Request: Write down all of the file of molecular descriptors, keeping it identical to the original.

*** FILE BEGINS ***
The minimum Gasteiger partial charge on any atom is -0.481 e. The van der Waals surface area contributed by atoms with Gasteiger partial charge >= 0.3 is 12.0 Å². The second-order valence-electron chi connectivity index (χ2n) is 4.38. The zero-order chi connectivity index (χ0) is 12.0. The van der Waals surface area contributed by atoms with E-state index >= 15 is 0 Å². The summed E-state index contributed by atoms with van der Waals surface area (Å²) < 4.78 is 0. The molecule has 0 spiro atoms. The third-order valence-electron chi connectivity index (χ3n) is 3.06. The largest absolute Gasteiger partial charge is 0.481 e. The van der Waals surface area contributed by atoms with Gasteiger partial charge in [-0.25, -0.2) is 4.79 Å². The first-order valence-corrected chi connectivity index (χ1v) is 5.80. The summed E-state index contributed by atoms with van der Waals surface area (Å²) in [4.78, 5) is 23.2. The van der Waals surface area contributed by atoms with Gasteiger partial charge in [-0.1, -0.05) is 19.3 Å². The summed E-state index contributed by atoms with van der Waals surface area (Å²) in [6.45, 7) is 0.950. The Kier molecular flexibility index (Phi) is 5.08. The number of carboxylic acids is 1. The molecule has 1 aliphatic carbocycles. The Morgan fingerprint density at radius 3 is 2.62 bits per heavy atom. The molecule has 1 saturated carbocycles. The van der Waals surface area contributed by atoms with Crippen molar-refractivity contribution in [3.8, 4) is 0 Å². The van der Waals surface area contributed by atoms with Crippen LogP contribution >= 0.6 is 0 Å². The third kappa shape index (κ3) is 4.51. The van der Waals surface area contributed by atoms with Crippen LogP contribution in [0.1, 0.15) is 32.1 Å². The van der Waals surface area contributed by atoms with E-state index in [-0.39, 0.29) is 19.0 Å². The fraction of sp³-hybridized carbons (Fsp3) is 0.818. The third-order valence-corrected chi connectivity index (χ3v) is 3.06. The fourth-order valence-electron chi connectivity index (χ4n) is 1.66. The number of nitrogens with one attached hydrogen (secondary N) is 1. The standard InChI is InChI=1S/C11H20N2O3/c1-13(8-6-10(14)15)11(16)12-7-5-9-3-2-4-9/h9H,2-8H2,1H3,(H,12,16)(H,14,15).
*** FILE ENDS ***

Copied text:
The minimum Gasteiger partial charge on any atom is -0.481 e. The van der Waals surface area contributed by atoms with Gasteiger partial charge >= 0.3 is 12.0 Å². The second-order valence-electron chi connectivity index (χ2n) is 4.38. The zero-order chi connectivity index (χ0) is 12.0. The van der Waals surface area contributed by atoms with E-state index >= 15 is 0 Å². The summed E-state index contributed by atoms with van der Waals surface area (Å²) < 4.78 is 0. The molecule has 0 spiro atoms. The third-order valence-electron chi connectivity index (χ3n) is 3.06. The largest absolute Gasteiger partial charge is 0.481 e. The van der Waals surface area contributed by atoms with Gasteiger partial charge in [-0.25, -0.2) is 4.79 Å². The first-order valence-corrected chi connectivity index (χ1v) is 5.80. The summed E-state index contributed by atoms with van der Waals surface area (Å²) in [4.78, 5) is 23.2. The van der Waals surface area contributed by atoms with Gasteiger partial charge in [-0.1, -0.05) is 19.3 Å². The summed E-state index contributed by atoms with van der Waals surface area (Å²) in [6.45, 7) is 0.950. The Kier molecular flexibility index (Phi) is 5.08. The number of carboxylic acids is 1. The molecule has 1 aliphatic carbocycles. The Morgan fingerprint density at radius 3 is 2.62 bits per heavy atom. The molecule has 1 saturated carbocycles. The van der Waals surface area contributed by atoms with Crippen molar-refractivity contribution in [3.8, 4) is 0 Å². The van der Waals surface area contributed by atoms with Crippen LogP contribution >= 0.6 is 0 Å². The third kappa shape index (κ3) is 4.51. The van der Waals surface area contributed by atoms with Crippen LogP contribution in [0.1, 0.15) is 32.1 Å². The van der Waals surface area contributed by atoms with E-state index in [-0.39, 0.29) is 19.0 Å². The fraction of sp³-hybridized carbons (Fsp3) is 0.818. The third-order valence-corrected chi connectivity index (χ3v) is 3.06. The fourth-order valence-electron chi connectivity index (χ4n) is 1.66. The number of nitrogens with one attached hydrogen (secondary N) is 1. The standard InChI is InChI=1S/C11H20N2O3/c1-13(8-6-10(14)15)11(16)12-7-5-9-3-2-4-9/h9H,2-8H2,1H3,(H,12,16)(H,14,15).